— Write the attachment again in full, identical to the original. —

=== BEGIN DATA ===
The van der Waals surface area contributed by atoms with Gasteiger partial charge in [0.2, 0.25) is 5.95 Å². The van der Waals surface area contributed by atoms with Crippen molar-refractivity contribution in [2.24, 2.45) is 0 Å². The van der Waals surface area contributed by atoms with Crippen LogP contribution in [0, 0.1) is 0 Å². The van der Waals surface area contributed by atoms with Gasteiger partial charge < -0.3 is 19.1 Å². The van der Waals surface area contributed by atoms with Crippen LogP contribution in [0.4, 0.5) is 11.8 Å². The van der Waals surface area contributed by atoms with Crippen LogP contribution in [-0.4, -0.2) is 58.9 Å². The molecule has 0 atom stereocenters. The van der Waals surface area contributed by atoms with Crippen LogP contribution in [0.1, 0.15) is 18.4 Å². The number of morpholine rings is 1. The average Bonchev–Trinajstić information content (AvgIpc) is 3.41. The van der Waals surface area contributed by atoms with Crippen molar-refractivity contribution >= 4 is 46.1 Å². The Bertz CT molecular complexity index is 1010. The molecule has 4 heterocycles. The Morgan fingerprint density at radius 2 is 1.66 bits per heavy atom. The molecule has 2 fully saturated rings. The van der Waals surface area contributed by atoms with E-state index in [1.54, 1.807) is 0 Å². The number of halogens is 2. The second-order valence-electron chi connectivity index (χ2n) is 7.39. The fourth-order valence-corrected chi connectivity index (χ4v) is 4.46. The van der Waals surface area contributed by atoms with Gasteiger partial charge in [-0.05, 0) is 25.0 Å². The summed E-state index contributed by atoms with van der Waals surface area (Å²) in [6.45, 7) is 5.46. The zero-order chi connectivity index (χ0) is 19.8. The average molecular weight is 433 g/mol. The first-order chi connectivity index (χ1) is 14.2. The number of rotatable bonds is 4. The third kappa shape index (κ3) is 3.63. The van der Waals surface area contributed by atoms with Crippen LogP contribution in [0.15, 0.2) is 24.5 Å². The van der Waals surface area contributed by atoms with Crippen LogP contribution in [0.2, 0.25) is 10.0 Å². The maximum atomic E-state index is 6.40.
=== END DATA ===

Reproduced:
The van der Waals surface area contributed by atoms with Gasteiger partial charge in [0.2, 0.25) is 5.95 Å². The van der Waals surface area contributed by atoms with Crippen molar-refractivity contribution in [2.24, 2.45) is 0 Å². The van der Waals surface area contributed by atoms with Crippen LogP contribution in [0, 0.1) is 0 Å². The van der Waals surface area contributed by atoms with Gasteiger partial charge < -0.3 is 19.1 Å². The van der Waals surface area contributed by atoms with Crippen LogP contribution in [0.4, 0.5) is 11.8 Å². The van der Waals surface area contributed by atoms with Crippen LogP contribution in [-0.4, -0.2) is 58.9 Å². The molecule has 0 atom stereocenters. The van der Waals surface area contributed by atoms with Crippen LogP contribution in [0.1, 0.15) is 18.4 Å². The number of morpholine rings is 1. The average Bonchev–Trinajstić information content (AvgIpc) is 3.41. The van der Waals surface area contributed by atoms with Crippen molar-refractivity contribution >= 4 is 46.1 Å². The Bertz CT molecular complexity index is 1010. The molecule has 4 heterocycles. The Morgan fingerprint density at radius 2 is 1.66 bits per heavy atom. The molecule has 2 fully saturated rings. The van der Waals surface area contributed by atoms with E-state index in [1.54, 1.807) is 0 Å². The number of halogens is 2. The second-order valence-electron chi connectivity index (χ2n) is 7.39. The fourth-order valence-corrected chi connectivity index (χ4v) is 4.46. The van der Waals surface area contributed by atoms with Gasteiger partial charge in [-0.05, 0) is 25.0 Å². The summed E-state index contributed by atoms with van der Waals surface area (Å²) in [6.45, 7) is 5.46. The zero-order chi connectivity index (χ0) is 19.8. The average molecular weight is 433 g/mol. The first-order chi connectivity index (χ1) is 14.2. The number of rotatable bonds is 4. The third kappa shape index (κ3) is 3.63. The van der Waals surface area contributed by atoms with Crippen LogP contribution in [0.15, 0.2) is 24.5 Å². The van der Waals surface area contributed by atoms with Crippen LogP contribution in [0.2, 0.25) is 10.0 Å². The maximum atomic E-state index is 6.40.